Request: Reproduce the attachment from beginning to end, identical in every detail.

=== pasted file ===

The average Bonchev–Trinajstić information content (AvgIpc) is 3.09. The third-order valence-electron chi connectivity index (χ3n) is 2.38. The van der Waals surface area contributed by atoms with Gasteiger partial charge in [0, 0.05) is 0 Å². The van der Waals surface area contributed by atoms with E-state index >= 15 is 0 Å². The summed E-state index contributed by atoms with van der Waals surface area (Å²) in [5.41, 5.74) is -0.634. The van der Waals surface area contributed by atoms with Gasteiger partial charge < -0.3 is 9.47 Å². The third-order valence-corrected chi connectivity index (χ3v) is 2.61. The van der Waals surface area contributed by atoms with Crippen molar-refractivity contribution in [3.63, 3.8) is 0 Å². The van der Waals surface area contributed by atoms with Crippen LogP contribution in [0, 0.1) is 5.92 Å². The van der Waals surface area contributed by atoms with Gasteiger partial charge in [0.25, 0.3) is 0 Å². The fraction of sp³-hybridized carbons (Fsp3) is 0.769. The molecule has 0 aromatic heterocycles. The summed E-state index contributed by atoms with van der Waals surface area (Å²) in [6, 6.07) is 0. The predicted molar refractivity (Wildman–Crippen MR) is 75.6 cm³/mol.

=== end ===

The average Bonchev–Trinajstić information content (AvgIpc) is 3.09. The third-order valence-electron chi connectivity index (χ3n) is 2.38. The van der Waals surface area contributed by atoms with Gasteiger partial charge in [0, 0.05) is 0 Å². The van der Waals surface area contributed by atoms with E-state index >= 15 is 0 Å². The summed E-state index contributed by atoms with van der Waals surface area (Å²) in [5.41, 5.74) is -0.634. The van der Waals surface area contributed by atoms with Gasteiger partial charge < -0.3 is 9.47 Å². The third-order valence-corrected chi connectivity index (χ3v) is 2.61. The van der Waals surface area contributed by atoms with Crippen molar-refractivity contribution in [3.63, 3.8) is 0 Å². The van der Waals surface area contributed by atoms with Crippen LogP contribution in [0, 0.1) is 5.92 Å². The van der Waals surface area contributed by atoms with Gasteiger partial charge in [0.25, 0.3) is 0 Å². The fraction of sp³-hybridized carbons (Fsp3) is 0.769. The molecule has 0 aromatic heterocycles. The summed E-state index contributed by atoms with van der Waals surface area (Å²) in [6, 6.07) is 0. The predicted molar refractivity (Wildman–Crippen MR) is 75.6 cm³/mol.